Differing studies and research over the last few years has suggested that experiential learning is more efficient that passive learning such as lectures, reading, and listening where retention rates are considered to be around 20%. Experiential learning where there is a high level of ‘learning by doing’ - going through the 4 stages of Kolb and Fry’s learning cycle - researchers have suggested that retention rates could exceed 75%.
The main conclusions are that team development is importantly effective on both behaviours and performance, specially, 66% of people who went through a team development intervention showed more teamwork behaviours back in the workplace to those who did not go through such an intervention. The team development intervention benefitted equally all aspects of teamwork. For example: people were as equally engaged in making action plans as they were in resolving conflicts. Team development is likely to improve all aspects of teamwork equally. Teams were found to perform better on their tasks back in the workplace following a team development intervention.
Accordion Why us? - Our experts
Howard Betts has used experiential learning in his work for over 35 years having designed and facilitated numerous organisational development interventions, workshops, and programmes that include leadership development, the fostering of collaboration, the building of teamwork, organisational change and transformation. Chris Wright, who gained a Post-Graduate Certificate in Outdoor Education at Morar House, University of Edinburgh, is no stranger to experiential learning and has been employing its techniques to facilitate the enjoyment of Outdoor Pursuits for the last 10 year.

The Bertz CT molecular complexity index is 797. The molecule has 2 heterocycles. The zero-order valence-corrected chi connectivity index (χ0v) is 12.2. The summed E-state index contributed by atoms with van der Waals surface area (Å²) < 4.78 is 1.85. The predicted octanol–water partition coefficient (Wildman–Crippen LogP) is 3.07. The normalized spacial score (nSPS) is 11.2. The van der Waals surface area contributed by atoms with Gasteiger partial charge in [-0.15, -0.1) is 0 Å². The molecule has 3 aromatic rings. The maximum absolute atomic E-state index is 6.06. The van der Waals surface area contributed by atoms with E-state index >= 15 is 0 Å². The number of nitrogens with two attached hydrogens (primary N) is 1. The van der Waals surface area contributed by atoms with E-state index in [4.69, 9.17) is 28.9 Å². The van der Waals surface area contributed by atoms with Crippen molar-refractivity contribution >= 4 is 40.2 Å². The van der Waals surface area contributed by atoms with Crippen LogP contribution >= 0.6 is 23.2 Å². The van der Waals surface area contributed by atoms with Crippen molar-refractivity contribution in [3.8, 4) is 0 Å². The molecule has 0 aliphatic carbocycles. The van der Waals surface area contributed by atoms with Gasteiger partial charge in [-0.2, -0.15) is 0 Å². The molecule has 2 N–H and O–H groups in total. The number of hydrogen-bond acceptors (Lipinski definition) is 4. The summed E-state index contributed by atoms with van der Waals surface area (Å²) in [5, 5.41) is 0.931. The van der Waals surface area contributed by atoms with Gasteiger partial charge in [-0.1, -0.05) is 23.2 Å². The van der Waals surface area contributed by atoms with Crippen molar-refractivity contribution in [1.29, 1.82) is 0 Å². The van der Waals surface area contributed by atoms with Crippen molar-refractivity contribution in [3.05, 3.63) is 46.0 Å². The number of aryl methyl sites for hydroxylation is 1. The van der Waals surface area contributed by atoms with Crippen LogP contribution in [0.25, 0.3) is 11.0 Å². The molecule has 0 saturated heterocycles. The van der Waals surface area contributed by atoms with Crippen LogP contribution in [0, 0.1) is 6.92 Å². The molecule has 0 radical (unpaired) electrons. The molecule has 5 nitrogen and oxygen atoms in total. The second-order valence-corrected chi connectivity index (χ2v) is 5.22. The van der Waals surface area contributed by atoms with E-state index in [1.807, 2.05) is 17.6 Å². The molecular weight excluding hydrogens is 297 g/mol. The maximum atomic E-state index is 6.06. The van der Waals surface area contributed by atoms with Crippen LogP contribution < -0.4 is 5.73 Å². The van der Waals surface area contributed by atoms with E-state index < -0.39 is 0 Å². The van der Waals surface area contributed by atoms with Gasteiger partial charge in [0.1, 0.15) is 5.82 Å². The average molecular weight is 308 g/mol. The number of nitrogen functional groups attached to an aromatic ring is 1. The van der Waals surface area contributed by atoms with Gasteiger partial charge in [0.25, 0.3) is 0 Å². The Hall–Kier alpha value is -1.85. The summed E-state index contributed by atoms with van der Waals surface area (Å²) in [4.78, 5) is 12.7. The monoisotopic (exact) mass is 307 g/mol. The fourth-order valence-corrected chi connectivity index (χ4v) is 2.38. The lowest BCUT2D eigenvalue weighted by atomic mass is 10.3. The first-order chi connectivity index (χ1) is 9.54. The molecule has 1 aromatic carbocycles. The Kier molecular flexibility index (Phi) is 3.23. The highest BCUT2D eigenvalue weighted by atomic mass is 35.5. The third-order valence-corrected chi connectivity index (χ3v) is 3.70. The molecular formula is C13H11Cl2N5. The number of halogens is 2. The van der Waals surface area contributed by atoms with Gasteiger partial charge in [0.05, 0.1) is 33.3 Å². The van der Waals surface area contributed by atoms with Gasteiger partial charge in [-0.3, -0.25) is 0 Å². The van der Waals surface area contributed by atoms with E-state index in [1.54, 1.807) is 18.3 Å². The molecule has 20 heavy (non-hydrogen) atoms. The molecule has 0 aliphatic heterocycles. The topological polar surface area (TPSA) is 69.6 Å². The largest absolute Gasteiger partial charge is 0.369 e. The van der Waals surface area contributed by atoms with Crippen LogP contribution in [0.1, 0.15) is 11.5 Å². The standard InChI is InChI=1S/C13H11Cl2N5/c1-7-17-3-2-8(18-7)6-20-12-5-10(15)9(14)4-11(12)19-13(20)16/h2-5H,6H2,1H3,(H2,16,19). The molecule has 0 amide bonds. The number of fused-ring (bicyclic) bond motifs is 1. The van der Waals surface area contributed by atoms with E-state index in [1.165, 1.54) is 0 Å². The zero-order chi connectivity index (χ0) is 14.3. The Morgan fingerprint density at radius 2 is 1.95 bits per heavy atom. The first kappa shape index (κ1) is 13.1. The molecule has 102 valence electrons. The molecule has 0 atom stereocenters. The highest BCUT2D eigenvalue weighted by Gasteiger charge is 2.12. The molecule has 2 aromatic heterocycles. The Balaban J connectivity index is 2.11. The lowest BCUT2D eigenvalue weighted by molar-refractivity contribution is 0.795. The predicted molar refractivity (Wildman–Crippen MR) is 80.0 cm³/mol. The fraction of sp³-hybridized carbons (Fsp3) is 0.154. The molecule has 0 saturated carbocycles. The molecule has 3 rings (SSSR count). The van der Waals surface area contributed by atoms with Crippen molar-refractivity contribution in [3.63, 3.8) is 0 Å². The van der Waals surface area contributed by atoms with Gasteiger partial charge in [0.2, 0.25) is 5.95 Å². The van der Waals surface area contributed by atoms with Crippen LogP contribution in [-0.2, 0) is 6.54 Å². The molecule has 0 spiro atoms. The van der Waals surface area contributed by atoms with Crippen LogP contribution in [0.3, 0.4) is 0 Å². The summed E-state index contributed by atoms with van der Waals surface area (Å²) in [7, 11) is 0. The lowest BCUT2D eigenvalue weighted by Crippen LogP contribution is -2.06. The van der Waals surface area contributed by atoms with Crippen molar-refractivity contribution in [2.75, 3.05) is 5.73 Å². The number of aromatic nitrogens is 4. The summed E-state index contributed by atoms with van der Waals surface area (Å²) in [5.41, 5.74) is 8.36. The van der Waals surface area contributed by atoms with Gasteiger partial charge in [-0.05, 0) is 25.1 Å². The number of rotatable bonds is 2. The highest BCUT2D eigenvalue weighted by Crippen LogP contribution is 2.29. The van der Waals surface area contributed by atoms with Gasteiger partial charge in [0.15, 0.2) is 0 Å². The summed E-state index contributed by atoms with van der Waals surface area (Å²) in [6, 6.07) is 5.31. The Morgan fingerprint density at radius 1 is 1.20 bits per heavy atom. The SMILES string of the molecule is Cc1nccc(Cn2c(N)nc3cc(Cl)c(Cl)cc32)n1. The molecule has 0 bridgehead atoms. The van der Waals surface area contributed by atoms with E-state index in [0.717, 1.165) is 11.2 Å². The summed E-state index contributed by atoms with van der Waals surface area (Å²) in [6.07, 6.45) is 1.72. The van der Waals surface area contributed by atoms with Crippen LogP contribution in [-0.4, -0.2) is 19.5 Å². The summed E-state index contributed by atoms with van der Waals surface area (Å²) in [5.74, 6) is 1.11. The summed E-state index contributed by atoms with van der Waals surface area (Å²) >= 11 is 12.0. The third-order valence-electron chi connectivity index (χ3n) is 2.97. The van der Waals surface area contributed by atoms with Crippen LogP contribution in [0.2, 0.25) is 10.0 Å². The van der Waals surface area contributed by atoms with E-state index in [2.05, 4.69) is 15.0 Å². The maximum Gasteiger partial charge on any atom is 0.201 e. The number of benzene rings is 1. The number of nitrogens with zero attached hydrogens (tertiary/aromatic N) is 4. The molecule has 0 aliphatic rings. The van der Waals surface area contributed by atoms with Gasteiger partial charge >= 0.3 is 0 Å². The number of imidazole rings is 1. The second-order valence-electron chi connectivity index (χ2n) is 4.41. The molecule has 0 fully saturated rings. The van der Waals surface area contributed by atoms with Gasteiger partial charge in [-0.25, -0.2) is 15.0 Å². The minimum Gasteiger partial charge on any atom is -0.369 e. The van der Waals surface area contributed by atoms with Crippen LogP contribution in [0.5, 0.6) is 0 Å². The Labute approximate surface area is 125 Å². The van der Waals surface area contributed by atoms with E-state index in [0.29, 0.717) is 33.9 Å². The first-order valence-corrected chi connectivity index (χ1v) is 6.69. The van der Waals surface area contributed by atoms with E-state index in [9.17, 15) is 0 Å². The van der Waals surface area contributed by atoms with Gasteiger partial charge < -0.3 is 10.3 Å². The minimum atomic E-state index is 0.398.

Accordion What we offer - Two-day collaborative skills development workshops
Collaboration is a highly important 21st century skill underpinning all the activities of an organisation that are too often taken for granted. The outcome is that the level of organisational leadership, teamwork, problem-solving, innovation, creativity, and performance is below that expected.
The aim is to provide and facilitate a highly participative two-day, one night residential, collaborative skills development workshop.
The content of the two days is based upon key theory built around practical work relatable activities that encourages and engages the participants in individual, team, and organisational learning and development that can be immediately transferred to workplace.
The activities will make use of both indoor and outside activities that make use of the excellent facilities and grounds of Giggleswick School. The activities are suitable for all people (including disabled team members with prior notification) requiring normal fitness and no specialist knowledge.
The activities highlight the importance of:
- Shared goals
- Project management
- Minimisation of waste (NVA)
A briefing sheet will be provided to the participating organisation/s that they will forward to each participant. This will give them an overview and tell them what they will need to bring e.g. ‘The workshop will include a mix of activities for which you should come prepared by wearing suitable casual clothing, a waterproof jacket, and footwear that is comfortable such as trainers (be prepared that this may get wet and muddy) or walking shoes/boots. Given the time of year it can be cold so it is best to wear layers of clothing that can be removed or added to control personal warmth.
Accordion Dates & Cost
23 - 24 January
13 - 14 February
6 - 7 & 20 - 21 March
The workshop fee is (£200pp excl VAT). Accommodation for the night, including dinner and breakfast, can be arranged at nearby hotels upon request.